17 December 2013 Last updated at 17:31 ET
The US Senate is expected to pass a two-year cross-party budget agreement later this week
A budget bill has passed a US Senate procedural vote, all but guaranteeing its approval this week and lowering the threat of a fresh government shutdown.
In a rare show of cross-party spirit, 12 Republicans joined Democrats to pass the measure 67-33, paving the way for a majority vote later this week.
The two-year budget bill was overwhelmingly approved last week by the US House of Representatives.
President Barack Obama has also backed the budget proposal. Continue reading “US Senate sends budget deal over crucial hurdle”
GOP lawmakers and military groups have lined up against the bipartisan budget deal making its way through Congress because of a provision that would trim pay for young military retirees.
In a joint statement last week, Sens. Kelly Ayotte (R-N.H.), Lindsey Graham (R-S.C.) and Roger Wicker (R-Miss.) said they cannot support the legislation because it “disproportionately and unfairly targets those who have put their lives on the line to defend our country.”
The budget agreement, crafted by Rep. Paul Ryan (R-Wis.) and Sen. Patty Murray (D-Wash.), would reduce cost-of-living adjustments for working-age military retirees by 1 percent starting in December 2015, although the existing rate would apply again once former service members reach age 62. Continue reading “Cuts for military retirees costing GOP support for budget deal”
By: Manu Raju
December 13, 2013 05:03 AM EST
President Barack Obama was on the phone repeatedly with Sen. Patty Murray during the high-stakes budget talks and asked how he could help.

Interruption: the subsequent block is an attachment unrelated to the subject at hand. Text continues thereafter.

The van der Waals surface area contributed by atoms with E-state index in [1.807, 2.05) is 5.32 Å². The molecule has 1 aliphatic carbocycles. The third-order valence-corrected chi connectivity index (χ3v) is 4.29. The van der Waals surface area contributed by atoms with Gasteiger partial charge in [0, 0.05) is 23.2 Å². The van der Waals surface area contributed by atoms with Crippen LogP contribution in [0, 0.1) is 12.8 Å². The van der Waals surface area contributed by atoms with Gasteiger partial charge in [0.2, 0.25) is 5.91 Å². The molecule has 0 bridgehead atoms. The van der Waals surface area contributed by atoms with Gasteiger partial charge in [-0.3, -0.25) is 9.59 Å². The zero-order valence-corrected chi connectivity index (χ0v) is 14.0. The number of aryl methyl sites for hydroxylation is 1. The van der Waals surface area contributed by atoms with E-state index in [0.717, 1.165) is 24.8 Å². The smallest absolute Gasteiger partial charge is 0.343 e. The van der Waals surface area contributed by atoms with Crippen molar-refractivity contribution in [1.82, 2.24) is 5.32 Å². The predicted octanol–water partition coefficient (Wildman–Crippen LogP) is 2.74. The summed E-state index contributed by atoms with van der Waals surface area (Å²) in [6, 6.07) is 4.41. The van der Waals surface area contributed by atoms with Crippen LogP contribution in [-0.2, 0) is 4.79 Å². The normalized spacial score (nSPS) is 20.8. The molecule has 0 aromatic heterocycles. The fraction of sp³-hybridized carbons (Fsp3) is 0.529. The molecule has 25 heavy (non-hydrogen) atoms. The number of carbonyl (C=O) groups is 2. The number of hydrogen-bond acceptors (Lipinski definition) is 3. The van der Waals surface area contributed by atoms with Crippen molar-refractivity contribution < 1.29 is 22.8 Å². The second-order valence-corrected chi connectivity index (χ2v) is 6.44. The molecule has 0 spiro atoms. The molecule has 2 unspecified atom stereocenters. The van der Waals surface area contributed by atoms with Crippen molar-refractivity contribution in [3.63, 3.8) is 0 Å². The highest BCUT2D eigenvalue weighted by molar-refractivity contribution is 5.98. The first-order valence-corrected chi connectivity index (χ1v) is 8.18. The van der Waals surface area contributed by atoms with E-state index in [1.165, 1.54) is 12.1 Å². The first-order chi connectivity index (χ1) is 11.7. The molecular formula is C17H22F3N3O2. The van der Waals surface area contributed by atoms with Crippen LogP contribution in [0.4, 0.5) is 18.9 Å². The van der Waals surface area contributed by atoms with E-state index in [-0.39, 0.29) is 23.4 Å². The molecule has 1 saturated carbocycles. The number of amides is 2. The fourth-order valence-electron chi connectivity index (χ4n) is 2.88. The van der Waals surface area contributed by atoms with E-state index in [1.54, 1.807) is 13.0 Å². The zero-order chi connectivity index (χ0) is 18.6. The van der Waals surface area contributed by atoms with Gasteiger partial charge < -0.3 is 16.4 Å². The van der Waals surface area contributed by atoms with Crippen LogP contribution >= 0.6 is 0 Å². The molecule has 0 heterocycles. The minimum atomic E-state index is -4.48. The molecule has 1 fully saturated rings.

Murray’s response: I got this.
The veteran Washington Democrat, who chairs the Senate Budget Committee, had quietly and methodically built a close relationship with a man long vilified by the White House and congressional Democrats: Paul Ryan, the Wisconsin Republican and Mitt Romney’s running mate. But after private negotiations with each other, starting in the Senate dining room exactly a year ago and culminating after Murray’s tense talks with furious House Democrats, the two were able to do what seemed impossible in a gridlocked Congress: Reach a bipartisan budget accord.
(Also on POLITICO: GOP and conservative groups: The breakup begins) Continue reading “How Patty Murray won over Dems on budget fight”
December 11, 2013 5:13 PM
WASHINGTON (AP) — A newly minted budget deal to avert future government shutdowns gained important ground Wednesday among House Republicans who are more accustomed to brinkmanship than compromise, even though it would nudge federal deficits higher three years in a row.
There was grumbling from opposite ends of the political spectrum — conservatives complaining about spending levels and liberal Democrats unhappy there would be no extension of an expiring program of benefits for the long-term unemployed.
Yet other lawmakers, buffeted by criticism after last October’s partial government shutdown, found plenty to like in the agreement and suggested it could lead to future cooperation. The plan was announced Tuesday evening by Sen. Patty Murray, D-Wash., and Rep. Paul Ryan, R-Wis., and quickly endorsed by President Barack Obama. Continue reading “Key Support For Budget Deal; Deficits Would Rise”